Call me lazy but I am a sucker for effortless play. Give me VVS Laxman any day and I wouldn’t ask for Mathew Hayden. There might not be a consensus about the greatest Indian batsman from Gavaskar to Tendulkar to Kohli but everyone agrees that Laxman was special, very, very special. His appeal was global. All over the cricketing world, his wrists were worshiped, the timing of his strokes drew awe and his runs were never regretted.
Now for a minute, imagine Laxman with a footballer’s legs and a marathoner’s stamina. What if he could have run 20 laps after his two-day long 281 at Eden Gardens?
2021 showed that academies around the country are constructing such modern marvels. Indian sports is seeing an image change. Artistry is wedding industrial rigour and the alliance is showing great promise.
Kidambi Srikanth’s World Championship silver showed that you needed sturdy legs to climb the podium. Sublime racquet skills and sly court craft can get you applause but peak fitness brings you medals. Such has been the energy levels of top shuttlers that it is no longer enough to wrong-foot your opponent just once in the rally. You need to do that several times. That deceptive drop shot in the middle of a long rally of high tosses works only if your lungs have that extra capacity to leap to the net and kill the weak return. In modern badminton, to win a point, one needs to hit several winners.
In the final, Srikanth was made to realise that he needs to do more to be consistent on the international circuit. His rival in the final, Loh Kean Yew, was the perfect specimen of a complete badminton player. The quickness he showed, as Shivani Naik wrote in her World Championship final analysis, has not been seen on badminton courts since Lee Chong Wei.
The one attribute of this game that mostly went unnoticed but would help him replicate Lee Chong Wei’s feats was his ability to stay in a rally while in uncomfortable positions. Cue to the final stage of the tight second set against Srikanth. As a last throw of dice, the Indian star switched to turbo mode, sending down a series of smashes. Loh Kean Yew, with his legs stretched like Djokovic at full stretch, stood like a rock braving high tide. His unflinching gaze never snapped even when Srikanth kept leaping high and sending down shuttles. If not for his defense, the Singapore star’s march to the gold would have been hampered. It was clear, there was no place for unidimensional players. Srikanth’s stamina and Loh Kaen Yew’s defense have helped them to break stereotypes. Pure artists or plain power hitters wouldn’t last for too long the ruthless circuit.
Similar winds of change are howling on the hockey astro turf too. Just after the Olympics, I got a chance to catch India’s forward Simranjeet Singh on Zoom. He wasn’t the star of the team, nor the top-scorer but he caught the eye because of his jaw-dropping dribbling skills. For those following hockey since the 80s, this was a throwback to the day when you had your heart in the mouth when Mohammad Shahid drove between defenders like a car with failed breaks negotiating rush hour traffic.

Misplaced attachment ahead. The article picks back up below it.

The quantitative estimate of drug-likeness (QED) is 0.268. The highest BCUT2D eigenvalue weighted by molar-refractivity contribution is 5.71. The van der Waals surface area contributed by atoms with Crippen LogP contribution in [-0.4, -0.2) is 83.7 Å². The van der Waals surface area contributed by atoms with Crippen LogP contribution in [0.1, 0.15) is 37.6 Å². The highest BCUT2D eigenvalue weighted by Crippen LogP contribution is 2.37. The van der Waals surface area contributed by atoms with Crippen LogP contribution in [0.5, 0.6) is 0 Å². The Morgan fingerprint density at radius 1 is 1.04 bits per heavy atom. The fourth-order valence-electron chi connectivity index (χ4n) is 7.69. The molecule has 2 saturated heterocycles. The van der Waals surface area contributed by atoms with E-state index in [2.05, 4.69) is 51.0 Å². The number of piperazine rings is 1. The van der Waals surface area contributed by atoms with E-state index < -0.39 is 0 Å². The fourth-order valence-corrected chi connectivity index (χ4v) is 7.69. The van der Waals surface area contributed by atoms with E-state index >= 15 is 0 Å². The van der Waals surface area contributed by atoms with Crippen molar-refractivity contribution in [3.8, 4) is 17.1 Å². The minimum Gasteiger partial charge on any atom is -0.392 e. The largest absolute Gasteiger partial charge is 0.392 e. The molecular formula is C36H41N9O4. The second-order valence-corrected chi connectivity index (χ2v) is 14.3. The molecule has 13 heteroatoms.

At first glance, Simranjeet seemed like a classic Indian player, an audacious dribbler continuing the legacy of Dhyan Chand and Shahid. Earlier in the conversation, he had expressed his love for Messi and marveled at the skills and fitness of the football icon. He didn’t distance himself from my flattering comparison to past greats but very politely begged to differ. “People tell me I have a typical Indian game, I love to listen to such praise and I am proud of it but I am not a typical Indian hockey player. I have to adapt to the modern game,” he says. Was he a mix of Messi and Indian hockey player? “Yes,” he replied.
The Indian hockey teams, both men and women, had been confined at Bangalore during the lockdown and sweated it out there. The results were there to see. The bunch were easily India’s fittest Olympians ever.
With Jadeja out, India will be in the Test with a lone spinner and three pacers. Sriram Veera profiled the man who best symbolised this change. Mohammed Siraj’s springy run-up and his tireless energy to keep running-in all day best highlights this mindset shift.
As for Laxman, he has just been drafted as the director of the state-of-the-art National Cricket Academy at Bangalore. At Indian cricket’s premier finishing school, kids on cross trainers would be taught the nuance of flicking the ball from outside off to mid-wicket by the master. If wiry wrists move around the field on untiring legs, Indian sports can go places.
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National Sports Editor